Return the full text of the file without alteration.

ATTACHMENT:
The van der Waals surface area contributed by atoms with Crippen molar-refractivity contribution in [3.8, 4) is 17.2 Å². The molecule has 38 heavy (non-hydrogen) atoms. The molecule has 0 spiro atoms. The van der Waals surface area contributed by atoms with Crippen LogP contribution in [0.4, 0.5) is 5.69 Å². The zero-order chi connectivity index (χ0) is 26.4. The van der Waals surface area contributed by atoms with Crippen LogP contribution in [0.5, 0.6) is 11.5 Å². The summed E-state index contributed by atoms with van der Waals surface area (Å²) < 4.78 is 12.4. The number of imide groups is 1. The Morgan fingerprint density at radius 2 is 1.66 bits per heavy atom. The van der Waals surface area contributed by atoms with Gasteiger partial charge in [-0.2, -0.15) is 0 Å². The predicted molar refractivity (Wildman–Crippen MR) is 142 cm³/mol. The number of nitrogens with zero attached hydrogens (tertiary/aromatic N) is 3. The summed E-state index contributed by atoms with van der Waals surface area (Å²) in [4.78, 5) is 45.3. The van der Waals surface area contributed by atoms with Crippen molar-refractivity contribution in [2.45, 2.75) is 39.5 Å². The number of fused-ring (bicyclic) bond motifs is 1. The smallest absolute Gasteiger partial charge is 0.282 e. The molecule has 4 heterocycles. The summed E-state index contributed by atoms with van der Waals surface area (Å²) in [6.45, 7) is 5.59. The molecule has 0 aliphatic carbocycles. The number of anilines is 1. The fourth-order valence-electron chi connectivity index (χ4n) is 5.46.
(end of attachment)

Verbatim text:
The van der Waals surface area contributed by atoms with Crippen molar-refractivity contribution in [3.8, 4) is 17.2 Å². The molecule has 38 heavy (non-hydrogen) atoms. The molecule has 0 spiro atoms. The van der Waals surface area contributed by atoms with Crippen LogP contribution in [0.4, 0.5) is 5.69 Å². The zero-order chi connectivity index (χ0) is 26.4. The van der Waals surface area contributed by atoms with Crippen LogP contribution in [0.5, 0.6) is 11.5 Å². The summed E-state index contributed by atoms with van der Waals surface area (Å²) < 4.78 is 12.4. The number of imide groups is 1. The Morgan fingerprint density at radius 2 is 1.66 bits per heavy atom. The van der Waals surface area contributed by atoms with Gasteiger partial charge in [-0.2, -0.15) is 0 Å². The predicted molar refractivity (Wildman–Crippen MR) is 142 cm³/mol. The number of nitrogens with zero attached hydrogens (tertiary/aromatic N) is 3. The summed E-state index contributed by atoms with van der Waals surface area (Å²) in [4.78, 5) is 45.3. The van der Waals surface area contributed by atoms with Crippen molar-refractivity contribution in [2.45, 2.75) is 39.5 Å². The number of fused-ring (bicyclic) bond motifs is 1. The smallest absolute Gasteiger partial charge is 0.282 e. The molecule has 4 heterocycles. The summed E-state index contributed by atoms with van der Waals surface area (Å²) in [6.45, 7) is 5.59. The molecule has 0 aliphatic carbocycles. The number of anilines is 1. The fourth-order valence-electron chi connectivity index (χ4n) is 5.46.